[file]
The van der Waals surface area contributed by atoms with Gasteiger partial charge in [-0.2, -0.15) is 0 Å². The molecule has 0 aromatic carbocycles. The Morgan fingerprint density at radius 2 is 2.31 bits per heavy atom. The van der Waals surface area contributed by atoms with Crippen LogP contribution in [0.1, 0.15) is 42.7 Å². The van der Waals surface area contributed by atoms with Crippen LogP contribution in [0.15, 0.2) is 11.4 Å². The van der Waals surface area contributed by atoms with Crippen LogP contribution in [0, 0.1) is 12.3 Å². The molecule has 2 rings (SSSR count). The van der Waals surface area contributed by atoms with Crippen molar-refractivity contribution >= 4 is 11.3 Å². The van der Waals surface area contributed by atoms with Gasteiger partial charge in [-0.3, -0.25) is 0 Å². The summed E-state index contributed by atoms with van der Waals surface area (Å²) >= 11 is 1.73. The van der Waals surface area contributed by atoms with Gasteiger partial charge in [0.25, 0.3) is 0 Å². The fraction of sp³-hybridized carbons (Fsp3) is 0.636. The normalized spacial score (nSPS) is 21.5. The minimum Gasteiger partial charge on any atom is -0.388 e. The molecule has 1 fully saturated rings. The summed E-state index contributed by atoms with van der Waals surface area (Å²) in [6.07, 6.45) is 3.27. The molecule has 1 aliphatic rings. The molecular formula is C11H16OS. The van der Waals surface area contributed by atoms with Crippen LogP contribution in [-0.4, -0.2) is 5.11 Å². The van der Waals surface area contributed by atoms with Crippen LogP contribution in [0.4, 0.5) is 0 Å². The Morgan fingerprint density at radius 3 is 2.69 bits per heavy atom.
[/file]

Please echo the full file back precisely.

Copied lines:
The van der Waals surface area contributed by atoms with Gasteiger partial charge in [-0.2, -0.15) is 0 Å². The molecule has 0 aromatic carbocycles. The Morgan fingerprint density at radius 2 is 2.31 bits per heavy atom. The van der Waals surface area contributed by atoms with Crippen LogP contribution in [0.1, 0.15) is 42.7 Å². The van der Waals surface area contributed by atoms with Crippen LogP contribution in [0.15, 0.2) is 11.4 Å². The van der Waals surface area contributed by atoms with Crippen LogP contribution in [0, 0.1) is 12.3 Å². The molecule has 2 rings (SSSR count). The van der Waals surface area contributed by atoms with Crippen molar-refractivity contribution >= 4 is 11.3 Å². The van der Waals surface area contributed by atoms with Gasteiger partial charge in [-0.3, -0.25) is 0 Å². The summed E-state index contributed by atoms with van der Waals surface area (Å²) >= 11 is 1.73. The van der Waals surface area contributed by atoms with Gasteiger partial charge in [0.25, 0.3) is 0 Å². The fraction of sp³-hybridized carbons (Fsp3) is 0.636. The normalized spacial score (nSPS) is 21.5. The minimum Gasteiger partial charge on any atom is -0.388 e. The molecule has 1 fully saturated rings. The summed E-state index contributed by atoms with van der Waals surface area (Å²) in [6.07, 6.45) is 3.27. The molecule has 1 aliphatic rings. The molecular formula is C11H16OS. The van der Waals surface area contributed by atoms with Crippen LogP contribution in [-0.4, -0.2) is 5.11 Å². The van der Waals surface area contributed by atoms with Crippen LogP contribution in [0.4, 0.5) is 0 Å². The Morgan fingerprint density at radius 3 is 2.69 bits per heavy atom.